I was a smoker – an ardent one at that. It was routine for me to visit the mamashop below my block for a new pack every morning on my way to work. One stick every hour was standard, and without the flimsy, white poison-filled stick, I was nothing.
Thus, after the shock and initial pleasantry of finding out that I was pregnant, reality sunk in – I had to give up smoking; it was only right to do so.
I was more than unwilling to forgo the habit forged over nearly a decade. I knew of friends who continued smoking throughout their pregnancy. Even though I knew I was lying to myself, I managed to coaxed myself into thinking if they could produce fine babies while chain smoking, so can I.
With shame, I picked up my semi-crumpled packet of smokes, twiddled a stick in between my thumb and forefinger, and finally popped the filter-end into my mouth. Reaching for a lighter, I lit my cigarette.
Little did I know that that would be the last cigarette I would ever introduce into my mouth again. It might be a coincidence, but I realized that I was bleeding about 20 minutes after that stick. My husband and I rushed to our gynecologist with fear and dread in our hearts.
We were lucky. Baby is still fine, and so were all her vital stats. The bleeding went unexplained as nothing wrong could be found, but I was immediately prescribed Duphaston – a progesterone medication which I had to be on for the whole of my first trimester.
The medication made me throw up everything I ate. It was not pleasant seeing chunks of yesterday’s dinner floating in the toilet bowl, and I felt miserable throughout the day. However, I also noticed that this terrible morning sickness caused me to feel sick whenever I came across the smell of cigarette smoke.
At home, I did my research. As expected, smoking during pregnancy is very much frowned upon, and has no benefits to mother or baby. It was then I realized that smoking during pregnancy had lasting repercussions on the baby. A pregnant mother unable to quit smoking is a very real problem.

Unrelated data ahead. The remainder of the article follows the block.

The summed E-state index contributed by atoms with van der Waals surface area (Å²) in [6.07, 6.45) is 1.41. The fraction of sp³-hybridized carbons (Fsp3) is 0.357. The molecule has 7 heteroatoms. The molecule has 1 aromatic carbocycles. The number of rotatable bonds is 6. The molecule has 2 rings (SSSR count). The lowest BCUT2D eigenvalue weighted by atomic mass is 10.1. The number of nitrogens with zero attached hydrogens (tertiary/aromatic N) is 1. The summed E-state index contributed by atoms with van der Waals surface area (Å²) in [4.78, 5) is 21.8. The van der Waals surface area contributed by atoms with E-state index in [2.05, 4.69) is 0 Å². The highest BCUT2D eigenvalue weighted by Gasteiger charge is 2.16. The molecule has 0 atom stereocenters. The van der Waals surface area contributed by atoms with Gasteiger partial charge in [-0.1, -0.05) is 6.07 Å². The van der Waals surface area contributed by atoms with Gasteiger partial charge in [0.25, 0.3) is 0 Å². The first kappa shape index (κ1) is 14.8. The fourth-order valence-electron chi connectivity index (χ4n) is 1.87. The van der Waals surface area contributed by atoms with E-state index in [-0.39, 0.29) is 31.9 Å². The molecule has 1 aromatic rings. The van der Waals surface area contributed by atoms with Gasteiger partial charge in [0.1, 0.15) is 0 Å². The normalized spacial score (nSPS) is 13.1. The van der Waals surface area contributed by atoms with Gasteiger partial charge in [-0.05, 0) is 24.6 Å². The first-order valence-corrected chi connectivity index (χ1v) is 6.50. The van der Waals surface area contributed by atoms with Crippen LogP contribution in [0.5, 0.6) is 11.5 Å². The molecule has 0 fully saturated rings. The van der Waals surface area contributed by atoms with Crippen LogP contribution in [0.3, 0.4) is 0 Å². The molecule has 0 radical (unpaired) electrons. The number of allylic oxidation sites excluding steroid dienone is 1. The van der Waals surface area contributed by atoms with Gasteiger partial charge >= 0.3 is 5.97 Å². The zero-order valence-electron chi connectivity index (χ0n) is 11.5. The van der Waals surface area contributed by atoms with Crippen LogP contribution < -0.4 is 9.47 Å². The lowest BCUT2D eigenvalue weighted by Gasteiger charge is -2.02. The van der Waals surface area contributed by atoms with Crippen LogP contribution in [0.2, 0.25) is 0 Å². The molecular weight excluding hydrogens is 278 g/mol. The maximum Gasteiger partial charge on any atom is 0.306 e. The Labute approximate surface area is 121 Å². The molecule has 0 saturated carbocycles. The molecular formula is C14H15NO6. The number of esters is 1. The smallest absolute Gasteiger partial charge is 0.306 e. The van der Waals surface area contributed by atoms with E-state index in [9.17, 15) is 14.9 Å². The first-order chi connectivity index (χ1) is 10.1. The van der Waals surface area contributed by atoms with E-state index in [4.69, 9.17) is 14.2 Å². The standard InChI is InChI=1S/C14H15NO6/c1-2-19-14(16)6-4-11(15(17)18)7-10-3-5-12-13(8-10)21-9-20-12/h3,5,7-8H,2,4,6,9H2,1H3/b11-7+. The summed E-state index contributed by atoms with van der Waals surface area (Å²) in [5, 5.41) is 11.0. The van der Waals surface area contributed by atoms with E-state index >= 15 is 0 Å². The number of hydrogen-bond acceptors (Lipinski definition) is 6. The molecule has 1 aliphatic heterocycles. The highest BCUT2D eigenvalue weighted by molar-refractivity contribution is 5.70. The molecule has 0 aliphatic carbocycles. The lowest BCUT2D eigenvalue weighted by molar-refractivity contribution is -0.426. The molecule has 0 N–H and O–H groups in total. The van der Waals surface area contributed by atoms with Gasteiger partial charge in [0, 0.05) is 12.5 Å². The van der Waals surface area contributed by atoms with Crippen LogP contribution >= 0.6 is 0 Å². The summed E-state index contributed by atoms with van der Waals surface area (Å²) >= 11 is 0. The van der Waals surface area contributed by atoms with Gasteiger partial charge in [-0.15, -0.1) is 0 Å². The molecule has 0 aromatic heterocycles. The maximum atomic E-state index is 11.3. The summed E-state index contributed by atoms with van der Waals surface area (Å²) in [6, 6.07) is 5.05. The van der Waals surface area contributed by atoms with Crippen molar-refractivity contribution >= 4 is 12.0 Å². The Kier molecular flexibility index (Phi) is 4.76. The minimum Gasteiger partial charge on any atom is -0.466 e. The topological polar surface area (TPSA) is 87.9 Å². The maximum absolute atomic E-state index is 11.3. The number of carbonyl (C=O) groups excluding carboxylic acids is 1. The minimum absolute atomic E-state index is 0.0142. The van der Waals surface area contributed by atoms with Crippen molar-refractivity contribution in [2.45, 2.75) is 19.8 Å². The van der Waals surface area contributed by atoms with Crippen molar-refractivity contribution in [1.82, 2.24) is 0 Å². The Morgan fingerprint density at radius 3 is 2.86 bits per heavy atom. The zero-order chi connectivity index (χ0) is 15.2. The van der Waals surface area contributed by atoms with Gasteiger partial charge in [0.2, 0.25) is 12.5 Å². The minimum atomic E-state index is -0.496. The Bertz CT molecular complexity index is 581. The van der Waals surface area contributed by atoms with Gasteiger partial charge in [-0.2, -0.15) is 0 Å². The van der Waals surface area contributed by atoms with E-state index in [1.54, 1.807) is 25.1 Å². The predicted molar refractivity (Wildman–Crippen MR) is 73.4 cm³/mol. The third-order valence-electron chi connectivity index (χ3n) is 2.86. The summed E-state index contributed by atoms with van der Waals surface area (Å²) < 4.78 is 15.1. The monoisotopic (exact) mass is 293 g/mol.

To quote Welch, the Chairman of the Department of Obstetrics and Gynecology at Providence Hospital in Southfield, Michigan, “smoking cigarettes is probably the number one cause of adverse outcomes for babies”.
And this is very true. Countless researches have shown that smoking during pregnancy increases significantly the risk of complications such as premature birth, low birth weight, stillbirth, among others. Which mother would want to put their precious babies through such ordeals?
For those who are into facts and numbers, cigarette smoke contains more than 4,000 chemicals, none of them human-friendly. They contain at least 60 cancer-causing compounds, which will enter the mother’s bloodstream to be passed on to her baby.
I took in my last stick of cigarette on 12 May 2010, the day I found out that I was carrying my daughter. To be honest, the road to a smoke-free life was not easy – it was in fact excruciating to break a habit after so long. I was lucky to have this journey cut short with the help of my morning sickness. Others were not as lucky.
Here are some tips to successful quitting:
– Decide that you want to quit
– Develop strong personal reasons to quit
– Set a target date to be completely smoke-free
– Cut down on sticks-per-day systematically or choose to go cold turkey
– Have realistic goals
– Hang around with non-smokers
For me, I threw away my pack of cigarette and all the lighters and ashtrays I had around the house. Every time I had an urge to smoke, I thought of my daughter floating in the water bag, unaware of the harm I was about to bring her, and with nowhere to run. I fed my mind with horror stories of the effects of smoking while pregnant.
My withdrawal symptoms were thankfully merciful, with only restlessness and frustration with not being able to ‘get it’. I was over smoking in 2 weeks, largely due to the support of my husband, who gave up smoking together with me. Today, my husband and I are no longer smokers, and we are proud of how we got here, and intend to keep it that way. It took a lot of determination and hard work, but we eventually hit our goal.
We all have it in us; it is all a matter of choice. Quit smoking today for your children.
I too, was a regular smoker of 14 years, who quit cold turkey the day my pregnancy was confirmed. It was not easy but absolutely necessary. I urge all mothers-to-be to quit smoking as the harmful effects to your babies are not something you want to regret about in future.